The Reserve Bank of India (RBI) extended the period to exchange pre-2005 series currency notes to 30 June 2015 from 1 January 2015. The notes can be exchanged for their full value.The old notes will continue to be legal tender until the new deadline, RBI said in a notification on its website.
One of the must-have insurance covers is a personal accident (PA) policy which you need in case of disabilities due to accidents. Premiums are low and you get lifelong renewal.
But while buying PA, you need to understand the fine print of what is covered and whether the insurer offers flexibility in case your disability does not fall within the pre-defined table. Turn to the Cover Story where our insurance expert, Raj Pradhan, explains all the intricacies of PA in his deeply-researched article.
While awareness of term plans is fast increasing, awareness about PA cover is woefully low or absent. Instances of death due to mosquito bite have increased in recent times; but most insurers do not believe death due to mosquito bite can be termed ‘accidental’. Any insurer who wants to be the first to cover it?
With the Planning Commission of India being transformed to NITI (National Institution for Transforming India) Aayog, which is expected to be a significantly more powerful, Narendra Modi will have an unfettered opportunity to deal with state chief ministers, especially those from other parties on financial matters, points out Sucheta, in her Crosshairs column. This will have important political and economic implications. In her Different Strokes column, Sucheta reviews various recent decisions of the Modi-led government, including the multiple ordinances, and underlines the need for the government to communicate its plans more effectively.
There is no dearth of advice on buying stocks. But advice on selling is rare. Which is why you cannot miss the article by R Balakrishnan in this issue.
Moneylife Foundation starts the New Year with a “Back to Basics” seminar on insurance and investing on 10th January. Dr Rajeeva Karandikar, an eminent Indian mathematician, statistician and psephologist, speaks on 23rd January on whether opinion polls really predict the outcome of an election Go to foundation.moneylife.in to register online. As always, keep writing to us with your views.
As a layman, what I understand is that there are life and health insurance policies. About health insurance, I understand that it is an assurance to come to the policyholder’s rescue in the hour of need.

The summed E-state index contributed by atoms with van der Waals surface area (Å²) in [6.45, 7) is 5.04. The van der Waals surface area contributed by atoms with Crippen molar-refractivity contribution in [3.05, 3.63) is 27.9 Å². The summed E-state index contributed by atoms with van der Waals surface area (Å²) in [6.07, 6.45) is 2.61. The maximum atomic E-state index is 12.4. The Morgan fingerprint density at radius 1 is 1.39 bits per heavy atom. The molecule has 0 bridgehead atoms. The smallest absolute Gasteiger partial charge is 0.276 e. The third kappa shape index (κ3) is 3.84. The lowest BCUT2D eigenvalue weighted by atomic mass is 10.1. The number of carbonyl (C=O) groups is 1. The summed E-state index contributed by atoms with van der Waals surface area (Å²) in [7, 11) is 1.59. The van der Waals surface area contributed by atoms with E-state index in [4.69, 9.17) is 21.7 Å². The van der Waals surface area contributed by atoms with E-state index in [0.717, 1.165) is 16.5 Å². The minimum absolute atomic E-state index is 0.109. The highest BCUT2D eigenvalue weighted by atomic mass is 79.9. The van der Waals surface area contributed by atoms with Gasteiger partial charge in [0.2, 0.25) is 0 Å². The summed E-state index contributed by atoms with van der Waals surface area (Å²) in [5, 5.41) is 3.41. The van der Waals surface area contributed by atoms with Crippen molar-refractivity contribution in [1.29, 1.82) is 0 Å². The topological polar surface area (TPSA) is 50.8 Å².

People, who are capable and can afford it, want their future to be safe and secure. Those who cannot afford, have to reconcile to their fate. The need to keep oneself hale and healthy may arise at any time for any person, irrespective of age and economic status. Out of our 1.25 billion popula-tion, how many have health insurance policies and are covered by their employers under hospitali-sation schemes? I do not think not even 500 million population are covered under the insurance or hospitalisation.
It is unfortunate that the remaining 750 million people have nowhere to go in the hour of their need. Is it not the primary duty of the government—both state and Central—to ensure that the medical facilities are available to each and every one?
The need, or greed, or weakness of a human being to keep himself free from problems offers an excellent business opportunity that is exploited by corporate hospitals and insurance companies. For whose benefit is opening of corporate hospitals or selling of health insurance policies? Is it not exploiting the situation? We are recommending 49% of FDI participation in insurance sector, but it is only to help limited sections of our population. Why should a foreign commercial organisation invest its money? Will it do so for welfare or commercial exploitation?
When 40% of the population lives below the poverty level, how can they buy the insurance poli-cies? Can they afford to buy insurance, that too when they are buying the very essentials of life like, grains, oil, dal, etc, through public distribution on subsidy basis? We are all aware how the cor-porate hospitals charge once they know the patient has health insurance cover. We are also aware the insurance agents sell the policy to earn a fat commission or a foreign visit, rather than the utility to the policyholder.
The State, which is expected to provide basic requirements like food, security, health or medical facilities, education, etc, to all citizens of the country, is making it available only to those who can afford it. Yet, the government claims it as a great achievement.
SM Ravipati, by email
In an era where inflation has been rising, it is annoying to see fans of film stars like Rajnikant pour-ing litres and litres of milk on his cut-outs whenever any new movie releases. Can’t the film star educate his audiences and request them not to indulge in extravagance? Even 100 years of aca-demic research cannot explain why there is so much adulation for film stars like Rajnikant and MGR in Tamil Nadu.
Is it because the people are innocent? Is it because such fans have nothing else to do? What to say of people, who pledge their jewellery with a moneylender, take a loan and build a temple for their film stars?